Bobby Shmurda Pinpoints His Lowest Moment Behind Bars In New Post-Prison Interview

Bobby Shmurda was released from Clinton Correctional Facility in upstate New York on Tuesday (February 23) after roughly six years behind bars.

As the rap community celebrated his return, GQ had the opportunity to sit down with the “Hot N-gga” rapper to discuss his long awaited first day of freedom. At one point in the conversation, the 26-year-old opened up about his time in lock-up and the moment he realized he needed to change. After all, things weren’t exactly going well in prison — during the first few years he racked up 11 violations for drug possession, fighting and having a prison shiv, among other things.

“It was 2016, I was in the box,” he said. “A six-year-old girl wrote to me; she said I was her favorite rapper… That just let me know the kids are watching me, and I have to be a role model.”

That’s when he decided he really wanted to take rap seriously. Prior to prison, his GS9 friends actually had to bribe him to do the “Hot N-igga” video.

“I didn’t really care too much for it until I went to jail and I seen how the fans were loyal,” he continued. “I can’t name a week that I didn’t see at least 10 [pieces] of fan mail, throughout the whole bid.”


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Shmurda also had Quavo in his corner who stuck by his side throughout the six-year bid. As the Migos rapper explained, sometimes he just need a little inspiration.

“He was always getting in trouble and stayed in the hole,” Quavo said. “He would just tell me how crazy it was in there. I’d say, ‘Keep your head up, stay down, because we’re all Black, we’ve all been in tough situations.’ But I ain’t never had to do years like that. But you just say, ‘Keep God first, stay loyal to what [you] stand on.’ At the end of the day, [if you do that] it’s an easy road to success when you come home. Be ready to get out, have some goals, have some plans, some money plans.”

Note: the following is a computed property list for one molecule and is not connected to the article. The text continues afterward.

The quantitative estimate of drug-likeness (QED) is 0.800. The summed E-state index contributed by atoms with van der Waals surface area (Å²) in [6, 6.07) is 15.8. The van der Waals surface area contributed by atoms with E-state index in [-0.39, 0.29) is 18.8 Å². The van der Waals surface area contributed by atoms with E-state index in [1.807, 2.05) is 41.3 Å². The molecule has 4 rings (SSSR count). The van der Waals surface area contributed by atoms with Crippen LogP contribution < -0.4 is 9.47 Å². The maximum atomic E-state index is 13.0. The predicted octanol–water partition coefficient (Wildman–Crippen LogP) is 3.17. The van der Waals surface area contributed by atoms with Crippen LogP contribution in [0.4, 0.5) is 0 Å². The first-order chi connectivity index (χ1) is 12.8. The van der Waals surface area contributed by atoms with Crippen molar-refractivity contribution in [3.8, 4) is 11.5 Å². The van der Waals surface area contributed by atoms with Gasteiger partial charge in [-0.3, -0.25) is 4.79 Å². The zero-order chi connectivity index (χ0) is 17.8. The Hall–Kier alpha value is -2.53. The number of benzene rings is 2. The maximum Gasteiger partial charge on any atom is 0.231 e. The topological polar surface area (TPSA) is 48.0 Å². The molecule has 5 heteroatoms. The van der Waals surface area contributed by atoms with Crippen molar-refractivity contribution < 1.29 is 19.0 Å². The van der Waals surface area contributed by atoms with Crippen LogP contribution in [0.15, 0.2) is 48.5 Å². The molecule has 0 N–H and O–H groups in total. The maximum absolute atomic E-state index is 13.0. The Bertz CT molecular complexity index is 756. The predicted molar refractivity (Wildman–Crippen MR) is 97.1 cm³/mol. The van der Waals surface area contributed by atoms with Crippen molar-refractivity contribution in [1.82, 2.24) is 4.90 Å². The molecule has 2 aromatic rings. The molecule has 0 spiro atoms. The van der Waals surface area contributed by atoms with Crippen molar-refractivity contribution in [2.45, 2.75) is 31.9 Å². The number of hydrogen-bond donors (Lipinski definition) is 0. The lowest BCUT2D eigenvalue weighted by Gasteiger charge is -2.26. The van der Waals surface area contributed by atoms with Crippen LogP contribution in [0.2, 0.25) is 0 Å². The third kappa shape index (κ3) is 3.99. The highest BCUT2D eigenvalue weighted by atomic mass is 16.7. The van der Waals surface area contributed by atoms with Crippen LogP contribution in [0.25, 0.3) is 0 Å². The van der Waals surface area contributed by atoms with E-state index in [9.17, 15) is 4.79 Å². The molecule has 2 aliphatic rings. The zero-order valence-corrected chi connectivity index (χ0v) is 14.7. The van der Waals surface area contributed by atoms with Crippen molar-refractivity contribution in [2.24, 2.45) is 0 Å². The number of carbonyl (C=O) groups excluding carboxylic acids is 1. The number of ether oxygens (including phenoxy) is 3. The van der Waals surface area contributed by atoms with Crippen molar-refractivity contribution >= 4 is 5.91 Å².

So, Shmurda started voraciously reading law books and gravitated toward real estate.

“I only want to talk about real estate now,” he admitted. “Ask anybody. [This morning] I said, ‘Quavo — real estate!’ and he’s like, ‘Chill, you just got out.’ They made me a monster now. You’re like an animal in a fucking cage. And you’re mentally a monster. Physically a monster. Spiritually a monster. They aren’t going to know what to do with you.”

He then vowed to became a rich Black man — but promised to do it legally.

“I know what y’all like,” he said. “I know what y’all don’t like. Y’all don’t like to see young, Black rich n-ggas. So I’m going to get real rich on y’all. I’m going to make it legit, though. They want to see you n-ggas back selling crack. You know what I mean? Going to jail and shit. And I’m going to make it legit now.”

While six years in prison is enough to break anyone’s spirit, it didn’t break his. Shmurda’s perspective on life is admirable, all things considered.

“My spirit’s always gon’ be up,” he said. “I used to sleep next to people who had 40 to life. People who’ve been in there for 30 years and haven’t laughed—I’d have them crying all day. When you got good energy, no matter where you at, you can bring a smile to someone’s face.”

Shmurda was arrested in 2014 but copped a plea deal in September 2016 after pleading guilty to conspiracy to possess weapons and possession of a weapon for his involvement in the GS9 gang. He was initially sentenced to seven years but was granted two years credit before the sentence was handed down.